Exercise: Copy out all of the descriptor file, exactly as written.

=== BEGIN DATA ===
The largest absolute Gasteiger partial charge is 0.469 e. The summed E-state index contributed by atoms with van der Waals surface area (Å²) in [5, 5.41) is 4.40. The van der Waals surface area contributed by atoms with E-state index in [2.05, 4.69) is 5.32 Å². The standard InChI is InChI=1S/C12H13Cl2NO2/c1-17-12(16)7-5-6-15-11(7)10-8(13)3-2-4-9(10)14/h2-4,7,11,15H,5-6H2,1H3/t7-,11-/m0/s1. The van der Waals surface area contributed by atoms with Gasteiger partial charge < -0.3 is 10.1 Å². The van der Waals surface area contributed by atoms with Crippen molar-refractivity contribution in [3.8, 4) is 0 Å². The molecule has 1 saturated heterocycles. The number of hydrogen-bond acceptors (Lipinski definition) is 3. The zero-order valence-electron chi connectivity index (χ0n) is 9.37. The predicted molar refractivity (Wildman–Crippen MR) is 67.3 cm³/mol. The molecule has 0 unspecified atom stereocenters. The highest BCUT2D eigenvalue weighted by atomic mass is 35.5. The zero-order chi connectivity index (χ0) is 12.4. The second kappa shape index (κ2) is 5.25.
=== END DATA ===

The largest absolute Gasteiger partial charge is 0.469 e. The summed E-state index contributed by atoms with van der Waals surface area (Å²) in [5, 5.41) is 4.40. The van der Waals surface area contributed by atoms with E-state index in [2.05, 4.69) is 5.32 Å². The standard InChI is InChI=1S/C12H13Cl2NO2/c1-17-12(16)7-5-6-15-11(7)10-8(13)3-2-4-9(10)14/h2-4,7,11,15H,5-6H2,1H3/t7-,11-/m0/s1. The van der Waals surface area contributed by atoms with Gasteiger partial charge < -0.3 is 10.1 Å². The van der Waals surface area contributed by atoms with Crippen molar-refractivity contribution in [3.8, 4) is 0 Å². The molecule has 1 saturated heterocycles. The number of hydrogen-bond acceptors (Lipinski definition) is 3. The zero-order valence-electron chi connectivity index (χ0n) is 9.37. The predicted molar refractivity (Wildman–Crippen MR) is 67.3 cm³/mol. The molecule has 0 unspecified atom stereocenters. The highest BCUT2D eigenvalue weighted by atomic mass is 35.5. The zero-order chi connectivity index (χ0) is 12.4. The second kappa shape index (κ2) is 5.25.